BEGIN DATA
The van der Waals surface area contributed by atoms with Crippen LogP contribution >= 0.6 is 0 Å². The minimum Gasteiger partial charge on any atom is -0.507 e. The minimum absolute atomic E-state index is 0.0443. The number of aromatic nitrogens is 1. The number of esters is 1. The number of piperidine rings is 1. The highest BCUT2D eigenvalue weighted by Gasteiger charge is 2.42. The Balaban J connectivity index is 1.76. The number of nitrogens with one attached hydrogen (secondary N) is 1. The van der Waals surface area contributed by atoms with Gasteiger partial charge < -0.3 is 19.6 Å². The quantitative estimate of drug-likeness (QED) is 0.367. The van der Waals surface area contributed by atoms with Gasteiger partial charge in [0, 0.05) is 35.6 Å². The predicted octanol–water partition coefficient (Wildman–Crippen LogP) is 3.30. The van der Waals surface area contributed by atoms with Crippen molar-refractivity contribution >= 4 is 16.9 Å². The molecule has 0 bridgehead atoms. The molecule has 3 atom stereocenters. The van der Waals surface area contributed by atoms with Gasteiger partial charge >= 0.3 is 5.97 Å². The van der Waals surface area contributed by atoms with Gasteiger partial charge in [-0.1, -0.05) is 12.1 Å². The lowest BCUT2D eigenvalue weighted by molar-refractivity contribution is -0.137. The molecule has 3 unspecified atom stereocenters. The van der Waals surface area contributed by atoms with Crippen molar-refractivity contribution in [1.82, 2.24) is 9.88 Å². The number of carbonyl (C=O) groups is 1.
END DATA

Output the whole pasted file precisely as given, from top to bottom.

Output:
The van der Waals surface area contributed by atoms with Crippen LogP contribution >= 0.6 is 0 Å². The minimum Gasteiger partial charge on any atom is -0.507 e. The minimum absolute atomic E-state index is 0.0443. The number of aromatic nitrogens is 1. The number of esters is 1. The number of piperidine rings is 1. The highest BCUT2D eigenvalue weighted by Gasteiger charge is 2.42. The Balaban J connectivity index is 1.76. The number of nitrogens with one attached hydrogen (secondary N) is 1. The van der Waals surface area contributed by atoms with Gasteiger partial charge < -0.3 is 19.6 Å². The quantitative estimate of drug-likeness (QED) is 0.367. The van der Waals surface area contributed by atoms with Gasteiger partial charge in [0, 0.05) is 35.6 Å². The predicted octanol–water partition coefficient (Wildman–Crippen LogP) is 3.30. The van der Waals surface area contributed by atoms with Crippen molar-refractivity contribution >= 4 is 16.9 Å². The molecule has 0 bridgehead atoms. The molecule has 3 atom stereocenters. The van der Waals surface area contributed by atoms with Gasteiger partial charge >= 0.3 is 5.97 Å². The van der Waals surface area contributed by atoms with Gasteiger partial charge in [-0.1, -0.05) is 12.1 Å². The lowest BCUT2D eigenvalue weighted by molar-refractivity contribution is -0.137. The molecule has 3 unspecified atom stereocenters. The van der Waals surface area contributed by atoms with Crippen molar-refractivity contribution in [1.82, 2.24) is 9.88 Å². The number of carbonyl (C=O) groups is 1.